NetPortGradient

NetPortGradient["port"]

represents the gradient of the output of a net with respect to the value of the specified input port.

NetPortGradient["param"]

represents the gradient of the output with respect to a learned parameter named param.

NetPortGradient[{layer1,layer2,,"param"}]

represents the gradient with respect to a parameter at a specific position in a net.

Details

  • net[data,NetPortGradient[iport]] can be used to obtain the gradient with respect to the input port iport for a net applied to the specified data.
  • net[<|,NetPortGradient[oport]ograd|>,NetPortGradient[iport]] can be used to impose a gradient at an output port oport that will be backpropogated to calculate the gradient at iport.
  • NetPortGradient can be used to calculate gradients with respect to both learned parameters of a network and inputs to the network.
  • For a net with a single scalar output port, the gradient returned when using NetPortGradient is the gradient in the ordinary mathematical sense: for a net computing , where is the array whose gradient is being calculated and represents all other arrays, the gradient is an array of the same rank as , whose components are given by . Intuitively, the gradient at a specific value of is the "best direction" in which to perturb if the goal is to increase , where the magnitude of the gradient is proportional to the sensitivity of to changes in .
  • For a net with vector or array outputs, the gradient returned when using NetPortGradient is the ordinary gradient of the scalar sum of all outputs. Imposing a gradient at the output using the syntax <|,NetPortGradient[oport]ograd|> is equivalent to replacing this scalar sum with a dot product between the output and ograd.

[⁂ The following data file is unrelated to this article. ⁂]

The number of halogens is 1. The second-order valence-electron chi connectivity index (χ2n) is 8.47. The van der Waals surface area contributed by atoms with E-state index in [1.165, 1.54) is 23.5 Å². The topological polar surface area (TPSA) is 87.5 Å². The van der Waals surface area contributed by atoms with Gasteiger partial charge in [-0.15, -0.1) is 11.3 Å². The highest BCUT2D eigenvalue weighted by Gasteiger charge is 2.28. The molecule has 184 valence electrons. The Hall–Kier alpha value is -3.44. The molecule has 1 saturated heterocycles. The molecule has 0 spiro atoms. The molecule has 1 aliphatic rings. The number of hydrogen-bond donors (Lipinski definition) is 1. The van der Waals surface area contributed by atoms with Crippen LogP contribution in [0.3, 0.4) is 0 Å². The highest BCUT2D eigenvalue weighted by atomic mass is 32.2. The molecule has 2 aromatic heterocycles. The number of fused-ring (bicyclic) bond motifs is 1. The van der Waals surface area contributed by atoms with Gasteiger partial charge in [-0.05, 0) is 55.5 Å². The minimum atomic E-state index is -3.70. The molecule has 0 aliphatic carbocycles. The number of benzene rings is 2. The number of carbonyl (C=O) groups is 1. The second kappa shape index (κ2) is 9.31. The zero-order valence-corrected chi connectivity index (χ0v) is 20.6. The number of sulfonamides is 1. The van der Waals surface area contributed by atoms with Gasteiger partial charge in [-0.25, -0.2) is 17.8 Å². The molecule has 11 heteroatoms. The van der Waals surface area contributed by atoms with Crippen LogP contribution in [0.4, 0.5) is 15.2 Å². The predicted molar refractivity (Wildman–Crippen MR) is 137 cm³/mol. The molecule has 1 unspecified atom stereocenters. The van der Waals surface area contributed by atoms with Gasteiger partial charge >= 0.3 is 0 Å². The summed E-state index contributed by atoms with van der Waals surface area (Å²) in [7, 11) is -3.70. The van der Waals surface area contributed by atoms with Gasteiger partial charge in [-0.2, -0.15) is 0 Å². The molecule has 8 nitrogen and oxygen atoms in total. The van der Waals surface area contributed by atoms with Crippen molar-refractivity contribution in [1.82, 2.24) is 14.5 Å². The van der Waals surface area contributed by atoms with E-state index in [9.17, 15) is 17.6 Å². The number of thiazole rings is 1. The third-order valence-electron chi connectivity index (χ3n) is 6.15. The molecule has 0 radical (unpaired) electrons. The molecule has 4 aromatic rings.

• Using NetPortGradient to calculate the gradient with respect to the learned parameters of the net will return the sum of the gradient over the input batch.

Examples

open all close all

Basic Examples  (3)

Create an elementwise layer and return the derivative of the input with respect to the output:

In[1]:=
Click for copyable input
Out[1]=
In[2]:=
Click for copyable input
Out[2]=

The derivative for negative values is zero:

In[3]:=
Click for copyable input
Out[3]=

Randomly initialize a LinearLayer and return the derivative of the output with respect to the input for a specific input value:

In[1]:=
Click for copyable input
Out[1]=
In[2]:=
Click for copyable input
Out[2]=

Compare with a naive numeric calculation:

In[3]:=
Click for copyable input
Out[3]=

Create a binary cross-entropy loss layer:

In[1]:=
Click for copyable input
Out[1]=

Evaluate the loss for an input and target:

In[2]:=
Click for copyable input
Out[2]=

The derivative of the input is negative because the input is below the target (increasing the input would lower the loss):

In[3]:=
Click for copyable input
Out[3]=

The derivative of the input is positive when the input is above the target:

In[4]:=
Click for copyable input
Out[4]=

The derivative is zero when the input and target are equal:

In[5]:=
Click for copyable input
Out[5]=

Scope  (2)

Properties & Relations  (1)

Possible Issues  (1)

Introduced in 2017
(11.1)
|
Updated in 2018
(11.3)